The demand for help to deal with addictions grew by 15% in the pandemic

The demand for help to deal with addictions grew by 15% in the pandemic

Archive photo of a course taught by Yrichen, along with addiction care, training is another purpose of this type of entity. / C7

The economic crisis has led to new consumption. 40% of addiction resource users live in extreme poverty

Carmen Delia Aranda

The socioeconomic crisis generated by the pandemic has been a good breeding ground for accessing new addictions and aggravating pre-existing ones. This is stated by the director of the Fundación Canaria Yrichen, Juan José Pérez, an organization that is part of the Association of Canary Addiction Entities (AECAD) that recently presented a report that summarizes the impact of the pandemic on consumption habits in terms of addictions in the Canary Islands.

Poverty and inequality -the lack of one's own means to subsist, to have a home and to take care of one's physical and mental health- and addictions feed off each other. These problems lead to addictions and addictions lead to these problems", says Pérez, who understands that the socioeconomic precariousness suffered by the Canarian population in the last two years has been appreciated in a
increase in users seeking support dependency care entities.

“We have calculated that, with the pandemic, the demand for resources has increased by between 15 and 20%”, affirms the director of Yrichen, who recognizes that, with the current means, they are overwhelmed to attend to these people. “The waiting list has increased. There are more requests for help and the attention to those that were already in process has slowed down. We are serving more people with the same resources that we had before the pandemic," laments the coordinator of the veteran Gran Canaria foundation.

new addictions

In addition, he points out that
the health crisis has led to the emergence of new addictions, such as the chronic and unhealthy use of addictive drugs; anxiolytics, antidepressants and tranquilizers. "A chronic and pharmacological response is being given to problems that are mainly social," says Pérez.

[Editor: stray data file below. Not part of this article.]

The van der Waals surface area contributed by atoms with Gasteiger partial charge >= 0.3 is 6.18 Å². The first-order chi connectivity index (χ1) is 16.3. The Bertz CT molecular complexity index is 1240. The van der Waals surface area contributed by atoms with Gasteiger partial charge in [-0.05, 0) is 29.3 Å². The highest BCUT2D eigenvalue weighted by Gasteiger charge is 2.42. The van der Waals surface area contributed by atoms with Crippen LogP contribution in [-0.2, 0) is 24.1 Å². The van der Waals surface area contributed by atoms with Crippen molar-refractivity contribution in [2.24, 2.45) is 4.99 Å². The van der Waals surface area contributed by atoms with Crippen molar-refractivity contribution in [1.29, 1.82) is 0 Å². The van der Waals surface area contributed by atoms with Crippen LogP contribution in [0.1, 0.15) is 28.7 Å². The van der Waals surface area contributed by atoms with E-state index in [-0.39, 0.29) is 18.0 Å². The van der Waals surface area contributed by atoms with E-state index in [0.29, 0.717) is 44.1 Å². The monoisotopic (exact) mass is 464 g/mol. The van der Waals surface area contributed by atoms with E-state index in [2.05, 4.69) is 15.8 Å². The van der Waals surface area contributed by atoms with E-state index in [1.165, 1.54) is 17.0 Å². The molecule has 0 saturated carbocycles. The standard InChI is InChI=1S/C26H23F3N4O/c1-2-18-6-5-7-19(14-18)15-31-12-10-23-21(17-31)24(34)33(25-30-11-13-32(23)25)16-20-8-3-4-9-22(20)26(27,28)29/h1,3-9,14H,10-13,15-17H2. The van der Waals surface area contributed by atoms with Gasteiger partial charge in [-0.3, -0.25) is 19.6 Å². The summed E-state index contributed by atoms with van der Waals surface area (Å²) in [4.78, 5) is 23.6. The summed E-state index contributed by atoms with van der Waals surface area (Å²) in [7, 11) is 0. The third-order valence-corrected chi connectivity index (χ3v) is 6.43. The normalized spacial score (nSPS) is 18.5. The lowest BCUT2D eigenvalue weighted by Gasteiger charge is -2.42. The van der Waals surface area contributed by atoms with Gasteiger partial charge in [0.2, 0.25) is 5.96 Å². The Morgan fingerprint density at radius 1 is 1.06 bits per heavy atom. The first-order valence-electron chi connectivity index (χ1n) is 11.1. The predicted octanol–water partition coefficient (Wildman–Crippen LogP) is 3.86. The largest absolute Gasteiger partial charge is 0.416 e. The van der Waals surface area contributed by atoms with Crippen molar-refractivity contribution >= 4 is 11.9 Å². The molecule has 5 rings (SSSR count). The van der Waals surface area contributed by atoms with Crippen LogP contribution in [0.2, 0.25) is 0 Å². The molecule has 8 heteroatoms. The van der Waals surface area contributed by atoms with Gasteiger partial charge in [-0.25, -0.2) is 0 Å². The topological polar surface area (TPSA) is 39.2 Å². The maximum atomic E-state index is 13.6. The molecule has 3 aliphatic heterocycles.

Behavioral addictions have also gained strength in recent years related to the abuse of technologies and pathological virtual gambling.

In any case,
the new addictive behaviors that have emerged with the pandemic have mainly been linked to the chronification of the use of psychotropic drugs and the increase in alcohol-related problems.

The document recently presented by the AECAD -made up of Proyecto Hombre-Fundación Canaria Cesica, the associations Social Integration Quality of Life, San Miguel Youth Cooperation, Antad and the Palmera Association for the Prevention and Treatment of Drug Addiction, in addition to Yrichen- determined that
80% of the people who turn to these organizations for help are men, often between 35 and 55 years old. The majority, 75%, do not have a job and survive thanks to social benefits or have no income at all. In fact, Pérez underlines, 40% of these people suffer from extreme poverty. An economic situation that has worsened during the pandemic for 30% of the users consulted.

In addition, 60% of the 1,255 people surveyed live with their family, while 25% live alone.

Prevalence of consumption

With the pandemic and the economic crisis, most of the people surveyed have maintained their consumption habits, although 20% have added or changed the substance consumed.

Heroin (28%), cocaine (23%), alcohol (21.7) and cannabis (19%) are, in that order, the substances most used among users of these resources.

Another worrying element is that 16% of the people surveyed who have a problem of addiction or substance abuse also admit to having problems with
behavioral or non-substance addiction.

In the report, the AECAD calls on the authorities so that the
addictions are considered a priority in public health in the Canary Islandsespecially given the increase in consultations and requests for help from people whom the pandemic has put in an extreme situation in the field of mental health.

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